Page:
Municipal Planning Means Planning

Reading the NY Times, Sunday, 5 May 2019, I scan as always for an article that will inspire me to write something of a useful lesson to clients—in business communications and case studies—or an event that just sets my temper to a higher temperature. This meets all criteria.

A native New Yorker (I confess I’ve been an upstater for quite some time) this headline—”6 Years After Hurricane Sandy, Here’s What They Came Up With: Really Big Sandbags” just stopped me in my tracks.

My reaction gives away my roots still run deep: Are your f&^%*(^ kidding me?

It appears in response to Hurricane Sandy in 2012 planners will install large sandbags along sections of the East River and lower Manhattan to arrest an initial storm surge. “Six years of studying it and you come up with sandbags? Really?” — one woman called them “atrocities”.

Sandbags East River

With no legitimate plans yet in place who knows how long it will be till a permanent solution is reached, no doubt by a consensus. In New York, this means opinions from every commission, community group, politico and those with influence who put ‘thumbs on scales”.

Officials claim they have a more ambitious vision and have begun planning to extend the shoreline of the island into the water to serve as a bulwark against rising sea levels and storm surges.

I contrast this with Chicago, a city I also love, where I was seconded for a few years. To drive from my hotel to the office took me down Michigan Avenue, cutting over behind the Art Institute to South Columbus Drive, hopping on the expressway towards Midway Airport. Monday morning, I headed out only to be detoured back on to Michigan. Seems Mayor Daley felt Columbus was showing wear and about 3 miles would need resurfacing. Well, I figured for the next 10 weeks or so I’d add 20 minutes to my commute. Tuesday morning, I left early but to my surprise, one of six lanes in each direction were completed and ready for traffic.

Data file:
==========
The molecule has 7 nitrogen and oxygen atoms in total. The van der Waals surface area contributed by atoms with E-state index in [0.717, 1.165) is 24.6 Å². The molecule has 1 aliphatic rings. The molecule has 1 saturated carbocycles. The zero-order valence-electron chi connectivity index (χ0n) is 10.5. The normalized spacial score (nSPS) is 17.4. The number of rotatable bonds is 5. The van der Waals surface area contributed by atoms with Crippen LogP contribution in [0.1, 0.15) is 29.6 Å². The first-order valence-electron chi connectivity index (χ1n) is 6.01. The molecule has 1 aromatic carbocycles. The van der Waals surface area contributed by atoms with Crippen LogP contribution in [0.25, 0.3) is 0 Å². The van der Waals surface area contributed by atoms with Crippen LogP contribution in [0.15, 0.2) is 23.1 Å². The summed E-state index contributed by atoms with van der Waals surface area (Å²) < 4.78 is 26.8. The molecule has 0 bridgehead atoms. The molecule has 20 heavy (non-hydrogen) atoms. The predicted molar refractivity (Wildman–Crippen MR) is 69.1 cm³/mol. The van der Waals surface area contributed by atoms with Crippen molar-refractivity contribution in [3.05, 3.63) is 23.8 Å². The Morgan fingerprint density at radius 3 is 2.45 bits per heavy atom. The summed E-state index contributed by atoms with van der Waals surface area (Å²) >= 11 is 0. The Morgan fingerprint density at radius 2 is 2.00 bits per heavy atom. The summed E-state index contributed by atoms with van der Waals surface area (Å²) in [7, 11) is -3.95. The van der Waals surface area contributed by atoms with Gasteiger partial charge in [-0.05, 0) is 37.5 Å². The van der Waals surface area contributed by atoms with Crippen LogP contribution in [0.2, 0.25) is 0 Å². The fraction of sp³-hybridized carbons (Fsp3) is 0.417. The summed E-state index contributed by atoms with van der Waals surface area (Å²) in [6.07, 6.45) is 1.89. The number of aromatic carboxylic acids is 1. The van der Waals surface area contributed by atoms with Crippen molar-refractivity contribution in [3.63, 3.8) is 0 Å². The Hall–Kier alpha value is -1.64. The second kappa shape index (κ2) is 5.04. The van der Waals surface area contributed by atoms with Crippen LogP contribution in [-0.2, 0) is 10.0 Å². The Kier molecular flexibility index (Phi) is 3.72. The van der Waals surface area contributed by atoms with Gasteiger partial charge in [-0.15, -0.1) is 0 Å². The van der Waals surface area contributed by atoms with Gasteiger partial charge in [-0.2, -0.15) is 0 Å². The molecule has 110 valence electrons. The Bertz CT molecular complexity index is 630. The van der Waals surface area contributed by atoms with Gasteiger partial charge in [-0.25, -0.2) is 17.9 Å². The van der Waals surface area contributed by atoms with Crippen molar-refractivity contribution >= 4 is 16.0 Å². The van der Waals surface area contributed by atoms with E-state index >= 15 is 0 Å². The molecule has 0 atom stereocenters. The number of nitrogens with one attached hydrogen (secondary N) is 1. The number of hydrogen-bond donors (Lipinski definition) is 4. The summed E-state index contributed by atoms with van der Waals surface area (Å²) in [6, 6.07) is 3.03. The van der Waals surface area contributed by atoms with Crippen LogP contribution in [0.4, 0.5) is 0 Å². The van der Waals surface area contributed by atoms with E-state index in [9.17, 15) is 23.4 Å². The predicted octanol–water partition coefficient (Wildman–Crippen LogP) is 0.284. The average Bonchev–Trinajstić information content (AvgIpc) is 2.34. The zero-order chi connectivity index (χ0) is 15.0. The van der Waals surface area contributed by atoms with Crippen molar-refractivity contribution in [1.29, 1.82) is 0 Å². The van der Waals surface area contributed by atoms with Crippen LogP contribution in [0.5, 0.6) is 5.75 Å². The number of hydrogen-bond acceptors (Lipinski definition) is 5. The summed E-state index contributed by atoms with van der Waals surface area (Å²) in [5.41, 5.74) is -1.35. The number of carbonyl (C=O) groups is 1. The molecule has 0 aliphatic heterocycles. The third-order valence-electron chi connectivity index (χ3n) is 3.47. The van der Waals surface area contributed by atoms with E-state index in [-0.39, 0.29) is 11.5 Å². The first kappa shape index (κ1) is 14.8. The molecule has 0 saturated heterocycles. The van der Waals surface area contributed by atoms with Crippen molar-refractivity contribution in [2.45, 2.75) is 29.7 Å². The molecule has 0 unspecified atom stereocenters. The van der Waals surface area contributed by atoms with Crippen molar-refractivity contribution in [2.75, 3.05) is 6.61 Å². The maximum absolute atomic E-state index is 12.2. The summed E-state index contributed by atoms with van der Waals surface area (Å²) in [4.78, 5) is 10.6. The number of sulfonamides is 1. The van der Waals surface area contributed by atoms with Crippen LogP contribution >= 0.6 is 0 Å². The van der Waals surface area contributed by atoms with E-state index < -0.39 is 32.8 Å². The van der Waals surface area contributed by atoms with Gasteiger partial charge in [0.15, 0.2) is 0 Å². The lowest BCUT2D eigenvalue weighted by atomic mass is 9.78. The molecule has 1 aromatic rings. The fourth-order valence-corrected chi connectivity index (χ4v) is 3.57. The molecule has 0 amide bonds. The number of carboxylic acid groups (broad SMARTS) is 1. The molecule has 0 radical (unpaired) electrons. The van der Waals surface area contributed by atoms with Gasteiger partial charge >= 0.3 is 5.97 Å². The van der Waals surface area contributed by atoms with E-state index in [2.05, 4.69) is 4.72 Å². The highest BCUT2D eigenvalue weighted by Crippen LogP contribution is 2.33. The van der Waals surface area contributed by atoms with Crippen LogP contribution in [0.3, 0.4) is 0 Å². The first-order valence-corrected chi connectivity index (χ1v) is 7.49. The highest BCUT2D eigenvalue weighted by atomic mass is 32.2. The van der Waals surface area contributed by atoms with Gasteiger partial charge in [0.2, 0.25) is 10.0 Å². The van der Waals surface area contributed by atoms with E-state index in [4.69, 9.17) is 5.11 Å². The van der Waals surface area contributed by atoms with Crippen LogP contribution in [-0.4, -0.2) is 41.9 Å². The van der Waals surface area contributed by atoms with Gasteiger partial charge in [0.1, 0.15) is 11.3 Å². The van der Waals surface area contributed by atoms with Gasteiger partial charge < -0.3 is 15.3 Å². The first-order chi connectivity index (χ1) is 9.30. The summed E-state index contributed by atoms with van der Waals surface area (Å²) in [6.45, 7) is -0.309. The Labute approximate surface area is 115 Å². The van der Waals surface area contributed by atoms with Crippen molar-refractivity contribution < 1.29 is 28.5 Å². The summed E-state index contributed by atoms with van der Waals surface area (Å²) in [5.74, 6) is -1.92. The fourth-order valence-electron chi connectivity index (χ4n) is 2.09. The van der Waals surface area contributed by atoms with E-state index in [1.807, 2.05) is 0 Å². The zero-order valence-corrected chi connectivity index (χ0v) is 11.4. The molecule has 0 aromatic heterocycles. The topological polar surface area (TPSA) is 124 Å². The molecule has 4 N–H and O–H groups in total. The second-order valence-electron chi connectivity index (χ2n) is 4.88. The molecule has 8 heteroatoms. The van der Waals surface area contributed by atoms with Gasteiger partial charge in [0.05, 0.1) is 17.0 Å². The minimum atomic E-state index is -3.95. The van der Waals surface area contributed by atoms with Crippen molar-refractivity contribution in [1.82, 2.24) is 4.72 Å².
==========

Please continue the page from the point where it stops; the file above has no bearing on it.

ChirouteWhat? Seems that at the time Chicago lived up to its unofficial moniker, “The City That Works”. Night crews were just packing up for the next night’s work. That’s right – no traffic disruption allowed during daytime. Within 6 working days (actually, nights) – bang – get your motor running. Imagine this situation in New York…one can only laugh or cry to hysterics for the year or so it would take to fouling traffic and igniting tempers in the Big Apple. Maybe it pays to have an authoritarian in charge? Present government excluded!

Pardon the longish intro but I’m reaching for an important point.

Planning suggests either forethought before a problem arises, usually to make improvements; or reaction to a catastrophe that forces decision makers to, well, decide. And that’s just the start of it. Then there’s the actual planning. In the first instance a usually positive and optimistic series of activities leading to action. The latter is loaded with blame and finger pointing; a pessimistic undertaking—and in New York, everyone has an opinion.

However, some instances are so egregious that there should be blame placed on the shoulders of government and citizens who couldn’t muster the gumption or courage to put their reputations at risk. Looking like a fool does not play well here—and stupidity is more reviled. Congrats graduates.

And this ‘solution’ has the characteristics of every human failing—failure to act with due haste, a rushed temporary solution that will stay in place for about 10 years—cowards who wouldn’t stand up, and above all the hubris that ‘we know best’. With no clear brief offered to professional engineers and architects, not to mention cooperation with, maybe the Army Corps of Engineers, (Maybe not the latter – see New Orleans: Katrina) a more pleasing aesthetic solution equal in civil engineering to the task of keeping waters where they belong might have evolved, with a bit of alacrity.

More than all these failings, the lack of leadership, even a heavy hand with a vision to see this through. No fan of most of Robert Moses’s design decisions—that’s the kind of thumb that should have been on the scale. Where’s our Richard Daley? Even a petty martinet would be favorable to paralysis by analysis.

Makes me glad I moved.

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